Remarks on the First Epistle of John

J. N. Darby.

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(Notes and Comments Vol. 6.)

The way in which God and man in One Person are united and presented in the blessed Lord in this Epistle, strikes me more and more, so that it is impossible to separate and apply them distinctively; 1 John 5:20 giving the clue to it. Thus already in 1 John 2:5, in whom do we know we are? All previously is Christ as such, and His word is spoken of. But "in him" is always "in God" here, nor do I believe that it occurs to the apostle to distinguish them here; in verse 6 it is clearly Jesus Christ, for we are to walk as He walked; and it may be taken to be Christ in verse 5. But being in Christ is not the subject or tone of the Epistle as distinguishing Him. Verses 24, 27 makes "Him" in the last impossible to distinguish. Of what follows I have spoken elsewhere. In verse 28 it is Christ, in verse 29 it is God. In 1 John 3:1, it is God, "children of God," but in the end of the verse Christ on earth is the same Being; verse 2, it is God again, but like Him, Christ, and we see Him as He is. So 1 John 3:3, 23, clearly God - Jesus Christ is His Son - but "He gave us commandment" is Jesus Christ Himself. But in verse 24, His commandments are God's, and he who keeps them dwells in Him, and He in him, and He has given us His Spirit. In 1 John 4:2, He is the Spirit of God. In verse 12, it is clearly so, God dwells in us, and this is connected with His nature. Still it is God Himself, and we dwell in Him; and it is by the Spirit we know, first we dwell in Him, and then He in us. But the source of it is that God dwells in us. Verses 12 and 15 are positive revelations of the word; verse 13 our experimental realisation of it. In verse 16 also, God being Love, he that dwells in love dwells in God and God in him. 1 John 3:24 is the outward fact, so that the Spirit could be distinguished from evil ones; compare 12:1, and following; 1 Corinthians 14:24-25. But in 1 John 3 the unity of God and Jesus as one Object before the mind is clear. There dwelling in God comes first, and then He in us. But the testimony of the Spirit is here only to Him in us, to guard against false spirits which were at work. In 1 John 4:17, it is clearly Christ; but it is God and His love which had been spoken of before.

As regards God's dwelling in us, and we in Him, besides 1 John 2:5, which stands by itself, we have 1 John 3:23-24. Obedience, love to one another, and faith in His Son Jesus Christ. But this brings out the practical fact that we dwell in Him and God in us - the dwelling in Him being the state of our souls, when this life is so in existence. Here, His dwelling in us is the strength of His power and presence, which so belongs to us - this, known to us by His Spirit given to us, and, for the moment, the Spirit confines itself to this, guarding us against false spirits.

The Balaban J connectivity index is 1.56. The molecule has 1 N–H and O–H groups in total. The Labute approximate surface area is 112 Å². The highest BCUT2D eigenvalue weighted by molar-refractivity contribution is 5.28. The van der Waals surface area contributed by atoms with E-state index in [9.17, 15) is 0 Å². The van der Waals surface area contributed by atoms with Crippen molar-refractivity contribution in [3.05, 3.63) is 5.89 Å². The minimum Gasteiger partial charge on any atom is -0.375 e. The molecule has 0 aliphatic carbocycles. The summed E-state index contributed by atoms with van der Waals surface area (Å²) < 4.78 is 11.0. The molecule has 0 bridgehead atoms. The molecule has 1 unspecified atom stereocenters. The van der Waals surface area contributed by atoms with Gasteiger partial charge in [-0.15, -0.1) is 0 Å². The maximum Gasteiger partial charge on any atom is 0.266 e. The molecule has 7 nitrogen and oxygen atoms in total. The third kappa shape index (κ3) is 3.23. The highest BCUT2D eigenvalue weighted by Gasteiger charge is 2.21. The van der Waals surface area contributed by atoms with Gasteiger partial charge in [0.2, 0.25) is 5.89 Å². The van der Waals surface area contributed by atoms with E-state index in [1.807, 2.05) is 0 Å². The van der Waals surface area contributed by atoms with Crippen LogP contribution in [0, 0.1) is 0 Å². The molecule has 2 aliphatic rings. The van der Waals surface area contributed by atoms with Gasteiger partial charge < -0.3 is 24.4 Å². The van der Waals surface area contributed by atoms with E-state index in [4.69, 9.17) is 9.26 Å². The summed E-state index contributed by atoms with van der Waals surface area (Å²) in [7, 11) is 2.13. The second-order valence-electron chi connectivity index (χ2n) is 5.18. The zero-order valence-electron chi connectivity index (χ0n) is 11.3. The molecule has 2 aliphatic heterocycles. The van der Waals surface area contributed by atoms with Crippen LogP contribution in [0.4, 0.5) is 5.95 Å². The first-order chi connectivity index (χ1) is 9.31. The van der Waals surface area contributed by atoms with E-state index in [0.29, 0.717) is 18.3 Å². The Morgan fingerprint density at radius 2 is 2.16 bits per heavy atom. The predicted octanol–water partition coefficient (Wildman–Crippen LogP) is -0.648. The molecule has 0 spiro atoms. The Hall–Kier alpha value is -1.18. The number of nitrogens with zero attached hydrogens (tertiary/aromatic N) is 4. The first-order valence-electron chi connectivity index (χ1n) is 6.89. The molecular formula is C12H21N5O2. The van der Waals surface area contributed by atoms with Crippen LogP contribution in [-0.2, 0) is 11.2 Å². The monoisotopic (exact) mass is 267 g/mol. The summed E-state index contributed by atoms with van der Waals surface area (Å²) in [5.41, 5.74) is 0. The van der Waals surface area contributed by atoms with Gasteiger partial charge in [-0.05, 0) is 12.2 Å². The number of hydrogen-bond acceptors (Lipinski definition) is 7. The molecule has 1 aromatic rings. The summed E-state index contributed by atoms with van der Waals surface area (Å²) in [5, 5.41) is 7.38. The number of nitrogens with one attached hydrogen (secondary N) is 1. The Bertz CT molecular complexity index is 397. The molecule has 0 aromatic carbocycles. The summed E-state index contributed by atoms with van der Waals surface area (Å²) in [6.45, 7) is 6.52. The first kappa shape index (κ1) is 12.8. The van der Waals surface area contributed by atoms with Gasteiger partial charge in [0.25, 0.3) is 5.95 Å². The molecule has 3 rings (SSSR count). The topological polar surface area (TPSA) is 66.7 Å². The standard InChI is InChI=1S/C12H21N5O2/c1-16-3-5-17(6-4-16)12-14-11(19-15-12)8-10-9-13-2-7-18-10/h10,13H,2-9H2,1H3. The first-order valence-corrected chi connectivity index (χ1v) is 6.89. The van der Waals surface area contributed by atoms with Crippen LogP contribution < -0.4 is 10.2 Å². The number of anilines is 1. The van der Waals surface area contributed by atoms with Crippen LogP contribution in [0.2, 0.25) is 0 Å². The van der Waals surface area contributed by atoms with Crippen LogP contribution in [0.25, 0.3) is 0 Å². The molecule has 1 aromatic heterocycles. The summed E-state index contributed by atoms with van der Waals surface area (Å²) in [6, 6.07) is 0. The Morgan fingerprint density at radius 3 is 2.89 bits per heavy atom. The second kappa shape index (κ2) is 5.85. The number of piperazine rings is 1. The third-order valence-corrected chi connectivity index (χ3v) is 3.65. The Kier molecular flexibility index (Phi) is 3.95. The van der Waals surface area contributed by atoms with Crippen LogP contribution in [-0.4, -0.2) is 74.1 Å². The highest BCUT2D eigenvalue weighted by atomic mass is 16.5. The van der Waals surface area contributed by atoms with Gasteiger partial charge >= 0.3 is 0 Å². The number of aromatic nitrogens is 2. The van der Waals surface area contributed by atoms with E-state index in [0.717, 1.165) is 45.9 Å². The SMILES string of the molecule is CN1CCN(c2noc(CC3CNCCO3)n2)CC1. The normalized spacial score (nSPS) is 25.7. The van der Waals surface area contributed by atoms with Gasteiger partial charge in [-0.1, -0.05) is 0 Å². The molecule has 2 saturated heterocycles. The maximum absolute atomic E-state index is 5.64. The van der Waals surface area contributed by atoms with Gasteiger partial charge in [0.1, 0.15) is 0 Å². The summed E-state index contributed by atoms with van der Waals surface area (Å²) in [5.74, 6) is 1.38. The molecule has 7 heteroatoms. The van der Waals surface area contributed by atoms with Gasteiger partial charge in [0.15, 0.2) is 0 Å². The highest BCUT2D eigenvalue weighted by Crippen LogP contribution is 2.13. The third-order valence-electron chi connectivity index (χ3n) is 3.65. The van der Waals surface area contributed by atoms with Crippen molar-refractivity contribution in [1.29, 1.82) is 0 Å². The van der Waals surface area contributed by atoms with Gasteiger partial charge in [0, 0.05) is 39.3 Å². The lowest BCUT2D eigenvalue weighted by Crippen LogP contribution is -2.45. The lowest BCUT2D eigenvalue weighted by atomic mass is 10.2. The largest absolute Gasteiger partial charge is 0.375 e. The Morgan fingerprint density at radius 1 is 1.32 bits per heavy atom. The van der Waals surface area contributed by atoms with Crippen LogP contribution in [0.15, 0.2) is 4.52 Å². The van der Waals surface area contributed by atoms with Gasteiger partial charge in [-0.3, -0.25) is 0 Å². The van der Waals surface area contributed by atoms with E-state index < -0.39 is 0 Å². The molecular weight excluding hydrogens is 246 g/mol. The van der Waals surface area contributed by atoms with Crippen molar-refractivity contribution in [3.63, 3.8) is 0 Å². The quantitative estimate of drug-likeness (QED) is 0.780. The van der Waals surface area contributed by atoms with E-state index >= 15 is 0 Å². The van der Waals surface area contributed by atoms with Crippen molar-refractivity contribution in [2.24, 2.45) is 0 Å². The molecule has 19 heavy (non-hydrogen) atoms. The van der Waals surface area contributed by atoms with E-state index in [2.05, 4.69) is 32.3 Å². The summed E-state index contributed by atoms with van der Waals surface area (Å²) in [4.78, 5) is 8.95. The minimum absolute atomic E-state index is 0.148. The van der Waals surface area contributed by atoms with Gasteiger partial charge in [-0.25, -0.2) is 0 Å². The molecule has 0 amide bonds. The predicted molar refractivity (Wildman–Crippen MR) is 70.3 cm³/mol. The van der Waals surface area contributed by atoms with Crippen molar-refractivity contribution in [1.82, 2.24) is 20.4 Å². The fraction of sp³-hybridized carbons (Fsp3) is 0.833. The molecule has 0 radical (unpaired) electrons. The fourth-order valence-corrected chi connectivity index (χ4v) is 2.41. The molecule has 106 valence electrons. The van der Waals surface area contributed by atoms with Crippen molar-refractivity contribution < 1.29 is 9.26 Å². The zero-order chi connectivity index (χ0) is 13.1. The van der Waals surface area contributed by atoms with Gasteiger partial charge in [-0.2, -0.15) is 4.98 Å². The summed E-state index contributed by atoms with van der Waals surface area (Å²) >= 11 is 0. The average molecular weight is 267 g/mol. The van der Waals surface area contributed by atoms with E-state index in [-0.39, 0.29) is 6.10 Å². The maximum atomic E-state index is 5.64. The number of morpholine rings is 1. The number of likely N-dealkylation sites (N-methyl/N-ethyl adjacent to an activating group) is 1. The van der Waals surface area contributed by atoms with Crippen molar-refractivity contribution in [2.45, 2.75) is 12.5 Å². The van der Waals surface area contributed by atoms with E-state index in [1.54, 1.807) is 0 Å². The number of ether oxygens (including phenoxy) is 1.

53 After that, having shown the connection of our new nature with God Himself, in its nature, and therewith the proof of love outside us in the gift of Christ, and God's love to us contrasted with our love to Him, so as to bring us up to Him, in verse 12 we get the great doctrinal fact that God dwells in him who loves. It is not merely a nature, but God Himself dwells in us. We know it "because he hath given to us of his Spirit." But this is experimental, and it is first the consciousness that we dwell in Him. This is connected with love here as with obedience also; chap. 3:24. If He is in us, who is infinite, and we so small, experimental realisation is necessarily of dwelling in Him. But then we recognise the fact, doctrinally stated, that He dwells in us; and this is active in testimony of grace. Nor was it only those who had seen and known Christ sent by Love - whoever confessed that Jesus was Son of God, God dwelt in Him. It was not special attainment, but the privilege of every Christian; it was so of them all. God dwells in him, and he in God.

In verse 16, he returns to experience, the groundwork of faith in manifested love, knowledge of His nature thus - Love - so that he that dwelt in that, dwelt in Him and God in him. The doctrinal fact then is that God dwells in the believer, but then he dwells in God - infinite in love and being. Then practically God dwells in him, that he should be a living witness, and active in that love. For God gives us to enjoy Himself, and have part in that other blessedness, His activity of love. As to connecting God and Christ as One, see also 1 John 2:5-6 - a striking instance. Being in Him, verse 5, is different from abides in Him (menei en auto). It is the fact; abiding is added here too when he speaks of the state, consciousness of it being expressed. Further, verses 7 and 8 speak of the nature of love in us; verse 9 takes up God Himself, its Source, and unfolds its actings in Him, and its enjoyment.